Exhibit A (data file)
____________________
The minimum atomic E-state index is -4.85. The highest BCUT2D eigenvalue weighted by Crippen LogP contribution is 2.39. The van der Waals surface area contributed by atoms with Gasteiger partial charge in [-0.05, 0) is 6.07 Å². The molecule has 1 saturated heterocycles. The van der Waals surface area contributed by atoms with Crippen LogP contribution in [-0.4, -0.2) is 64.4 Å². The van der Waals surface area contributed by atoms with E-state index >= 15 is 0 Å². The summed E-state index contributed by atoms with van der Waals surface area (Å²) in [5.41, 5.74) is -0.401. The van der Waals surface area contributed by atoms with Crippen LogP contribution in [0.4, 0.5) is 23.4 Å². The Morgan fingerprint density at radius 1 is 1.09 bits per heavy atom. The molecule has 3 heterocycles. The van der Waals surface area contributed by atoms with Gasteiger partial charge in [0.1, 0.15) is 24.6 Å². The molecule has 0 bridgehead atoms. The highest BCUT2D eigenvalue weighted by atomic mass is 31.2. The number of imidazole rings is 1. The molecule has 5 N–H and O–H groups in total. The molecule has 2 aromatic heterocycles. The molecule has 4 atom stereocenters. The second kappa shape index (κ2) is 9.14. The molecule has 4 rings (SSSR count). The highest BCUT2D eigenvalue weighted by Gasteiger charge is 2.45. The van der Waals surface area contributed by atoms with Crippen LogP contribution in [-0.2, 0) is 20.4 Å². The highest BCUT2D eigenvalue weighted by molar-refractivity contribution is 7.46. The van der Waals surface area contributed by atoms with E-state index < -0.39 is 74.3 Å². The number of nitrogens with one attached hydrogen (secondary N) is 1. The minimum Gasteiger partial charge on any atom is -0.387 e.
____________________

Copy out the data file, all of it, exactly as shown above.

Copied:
The minimum atomic E-state index is -4.85. The highest BCUT2D eigenvalue weighted by Crippen LogP contribution is 2.39. The van der Waals surface area contributed by atoms with Gasteiger partial charge in [-0.05, 0) is 6.07 Å². The molecule has 1 saturated heterocycles. The van der Waals surface area contributed by atoms with Crippen LogP contribution in [-0.4, -0.2) is 64.4 Å². The van der Waals surface area contributed by atoms with E-state index >= 15 is 0 Å². The summed E-state index contributed by atoms with van der Waals surface area (Å²) in [5.41, 5.74) is -0.401. The van der Waals surface area contributed by atoms with Crippen LogP contribution in [0.4, 0.5) is 23.4 Å². The Morgan fingerprint density at radius 1 is 1.09 bits per heavy atom. The molecule has 3 heterocycles. The van der Waals surface area contributed by atoms with Gasteiger partial charge in [0.1, 0.15) is 24.6 Å². The molecule has 0 bridgehead atoms. The highest BCUT2D eigenvalue weighted by atomic mass is 31.2. The number of imidazole rings is 1. The molecule has 5 N–H and O–H groups in total. The molecule has 2 aromatic heterocycles. The molecule has 4 atom stereocenters. The second kappa shape index (κ2) is 9.14. The molecule has 4 rings (SSSR count). The highest BCUT2D eigenvalue weighted by Gasteiger charge is 2.45. The van der Waals surface area contributed by atoms with Crippen LogP contribution in [-0.2, 0) is 20.4 Å². The highest BCUT2D eigenvalue weighted by molar-refractivity contribution is 7.46. The van der Waals surface area contributed by atoms with E-state index < -0.39 is 74.3 Å². The number of nitrogens with one attached hydrogen (secondary N) is 1. The minimum Gasteiger partial charge on any atom is -0.387 e.